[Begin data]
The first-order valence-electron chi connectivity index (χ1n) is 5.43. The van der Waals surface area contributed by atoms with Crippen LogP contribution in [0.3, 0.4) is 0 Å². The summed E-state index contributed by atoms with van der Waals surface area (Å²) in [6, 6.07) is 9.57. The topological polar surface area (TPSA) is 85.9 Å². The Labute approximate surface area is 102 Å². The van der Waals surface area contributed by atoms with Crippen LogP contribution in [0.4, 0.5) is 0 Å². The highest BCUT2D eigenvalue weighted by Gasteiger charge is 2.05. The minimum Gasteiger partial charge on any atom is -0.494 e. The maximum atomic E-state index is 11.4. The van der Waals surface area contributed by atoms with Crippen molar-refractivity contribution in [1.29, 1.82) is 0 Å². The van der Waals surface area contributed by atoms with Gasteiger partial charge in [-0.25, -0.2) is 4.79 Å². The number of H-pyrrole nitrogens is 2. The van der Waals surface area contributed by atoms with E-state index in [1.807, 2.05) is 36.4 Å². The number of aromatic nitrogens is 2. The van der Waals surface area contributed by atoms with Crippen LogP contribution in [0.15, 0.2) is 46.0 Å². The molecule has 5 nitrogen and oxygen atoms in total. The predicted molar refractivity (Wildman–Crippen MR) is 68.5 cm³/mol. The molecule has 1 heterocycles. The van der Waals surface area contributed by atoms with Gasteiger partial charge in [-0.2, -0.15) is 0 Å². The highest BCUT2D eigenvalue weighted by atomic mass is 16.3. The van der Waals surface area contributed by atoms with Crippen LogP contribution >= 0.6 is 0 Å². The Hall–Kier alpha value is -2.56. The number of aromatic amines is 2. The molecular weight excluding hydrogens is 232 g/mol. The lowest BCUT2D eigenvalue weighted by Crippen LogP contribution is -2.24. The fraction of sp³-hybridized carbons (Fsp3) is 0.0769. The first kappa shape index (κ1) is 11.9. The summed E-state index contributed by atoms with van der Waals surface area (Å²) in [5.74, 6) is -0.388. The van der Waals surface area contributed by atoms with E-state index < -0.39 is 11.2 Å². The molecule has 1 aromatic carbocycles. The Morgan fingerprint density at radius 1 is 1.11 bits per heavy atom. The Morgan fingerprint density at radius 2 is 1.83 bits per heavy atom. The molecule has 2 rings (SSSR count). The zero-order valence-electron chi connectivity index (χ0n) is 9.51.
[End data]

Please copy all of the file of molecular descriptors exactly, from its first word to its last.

The first-order valence-electron chi connectivity index (χ1n) is 5.43. The van der Waals surface area contributed by atoms with Crippen LogP contribution in [0.3, 0.4) is 0 Å². The summed E-state index contributed by atoms with van der Waals surface area (Å²) in [6, 6.07) is 9.57. The topological polar surface area (TPSA) is 85.9 Å². The Labute approximate surface area is 102 Å². The van der Waals surface area contributed by atoms with Crippen LogP contribution in [0.4, 0.5) is 0 Å². The highest BCUT2D eigenvalue weighted by Gasteiger charge is 2.05. The minimum Gasteiger partial charge on any atom is -0.494 e. The maximum atomic E-state index is 11.4. The van der Waals surface area contributed by atoms with Crippen molar-refractivity contribution in [1.29, 1.82) is 0 Å². The van der Waals surface area contributed by atoms with Gasteiger partial charge in [-0.25, -0.2) is 4.79 Å². The number of H-pyrrole nitrogens is 2. The van der Waals surface area contributed by atoms with E-state index in [1.807, 2.05) is 36.4 Å². The number of aromatic nitrogens is 2. The van der Waals surface area contributed by atoms with Crippen LogP contribution in [0.15, 0.2) is 46.0 Å². The molecule has 5 nitrogen and oxygen atoms in total. The predicted molar refractivity (Wildman–Crippen MR) is 68.5 cm³/mol. The molecule has 1 heterocycles. The van der Waals surface area contributed by atoms with Gasteiger partial charge in [-0.2, -0.15) is 0 Å². The highest BCUT2D eigenvalue weighted by atomic mass is 16.3. The van der Waals surface area contributed by atoms with Crippen LogP contribution >= 0.6 is 0 Å². The Hall–Kier alpha value is -2.56. The number of aromatic amines is 2. The molecular weight excluding hydrogens is 232 g/mol. The lowest BCUT2D eigenvalue weighted by Crippen LogP contribution is -2.24. The fraction of sp³-hybridized carbons (Fsp3) is 0.0769. The first kappa shape index (κ1) is 11.9. The summed E-state index contributed by atoms with van der Waals surface area (Å²) in [5.74, 6) is -0.388. The van der Waals surface area contributed by atoms with E-state index < -0.39 is 11.2 Å². The molecule has 1 aromatic carbocycles. The Morgan fingerprint density at radius 1 is 1.11 bits per heavy atom. The Morgan fingerprint density at radius 2 is 1.83 bits per heavy atom. The molecule has 2 rings (SSSR count). The zero-order valence-electron chi connectivity index (χ0n) is 9.51.